As U.S. Rep. Paul Ryan shifts his focus away from recommending deep cuts to federal poverty-fighting programs to wholesale restructuring, let’s not forget the budgeting approach the Wisconsin Republican has espoused as chairman of the House Budget Committee.
Ryan’s budget blueprint, after all, exemplifies a key difference at stake this fall in the race between Emily Cain and Bruce Poliquin to represent Maine’s 2nd Congressional District in the U.S. House.
Ryan’s plan balances the federal budget within a decade through a combination of cuts to entitlement programs, cuts to programs that help the poor and middle class, and an avoidance of many hard choices that would seemingly be implicit in a budget-cutting plan.
Cain, a Democratic state senator from Orono, has expressed her outright opposition. Poliquin, the Republican former state treasurer, says he supports the Ryan plan. He told the BDN editorial board in May that he would like to see the plan balance the federal budget more quickly.
In using the Ryan approach to balance the federal budget, Poliquin and other supporters of the plan would be counting on an approach that stands to wreak havoc with the Maine state budget, which Poliquin takes some credit for reforming during his time as state treasurer.
Take Medicaid, for example.
It accounts for nearly a quarter of Maine’s state budget and is the state program that most often gives state lawmakers fits when they are trying to balance the budget. The state spent nearly $1 billion last fiscal year to provide health care for low-income and disabled residents and to cover long-term care expenses — mostly nursing home stays — for the elderly. The federal government matched the state’s spending with $1.7 billion.
The Ryan budget fundamentally would alter the state-federal Medicaid relationship by turning the program into a block grant, in which states would receive a fixed amount of funding and be entirely on the hook for the difference — even if spending rises above those fixed levels. And spending likely would rise to levels at which states would be on the hook for much more than they’re responsible for today.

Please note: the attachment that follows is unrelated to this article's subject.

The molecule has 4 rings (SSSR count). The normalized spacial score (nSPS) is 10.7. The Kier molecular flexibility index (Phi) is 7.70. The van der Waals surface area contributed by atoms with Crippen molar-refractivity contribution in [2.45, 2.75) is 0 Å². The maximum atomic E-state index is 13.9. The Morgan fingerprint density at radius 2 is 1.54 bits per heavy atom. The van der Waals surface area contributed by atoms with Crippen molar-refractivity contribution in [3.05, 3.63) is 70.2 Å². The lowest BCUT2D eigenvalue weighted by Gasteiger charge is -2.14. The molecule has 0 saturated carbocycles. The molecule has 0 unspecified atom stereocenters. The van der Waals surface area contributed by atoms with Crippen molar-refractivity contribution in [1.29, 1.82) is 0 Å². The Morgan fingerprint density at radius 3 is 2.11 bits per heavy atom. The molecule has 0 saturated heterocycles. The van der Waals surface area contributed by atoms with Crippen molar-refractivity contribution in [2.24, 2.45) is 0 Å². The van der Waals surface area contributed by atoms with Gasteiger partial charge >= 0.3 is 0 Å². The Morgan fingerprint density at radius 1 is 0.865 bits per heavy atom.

That’s because funding under the Ryan block grant plan wouldn’t keep pace with expected growth in health care spending over time. According to the Center on Budget and Policy Priorities, that would work out to a 26 percent cut in Medicaid funding to the states by 2024. States would respond by cutting low-income people off the Medicaid rolls or digging deeper into their taxpayers’ pockets to make up the difference.
Plus, the Ryan budget proposes to repeal the Affordable Care Act — the health care reform law that, interestingly, brings the federal government closer to a balanced budget from the new revenues it raises. That means a major funding cut for those states that expanded Medicaid coverage, likely resulting in the loss of coverage for the more than 6 million low-income people who just gained it.
Combined with the Ryan plan to convert Medicare to a “premium support” system, in which seniors ultimately receive a sum of money and choose among private plans or traditional Medicare, Ryan’s budget would undermine several of the most cost-effective means available for covering low-income, disabled and older Americans.
As for investing in the future, Ryan’s plan cuts the Pell grants that help low-income students attend college and improve their economic prospects and it slices the food stamp program that’s critical to keeping low-income children well nourished so they can succeed in life.
As for making tough choices, Ryan chooses to grow just one area of the budget — defense — and the plan comes out with a “balanced” budget through hundreds of billions of dollars in unspecified cuts to programs that help low-income people.
The Ryan budget offers a good litmus test for the vision of government each candidate would support in Congress.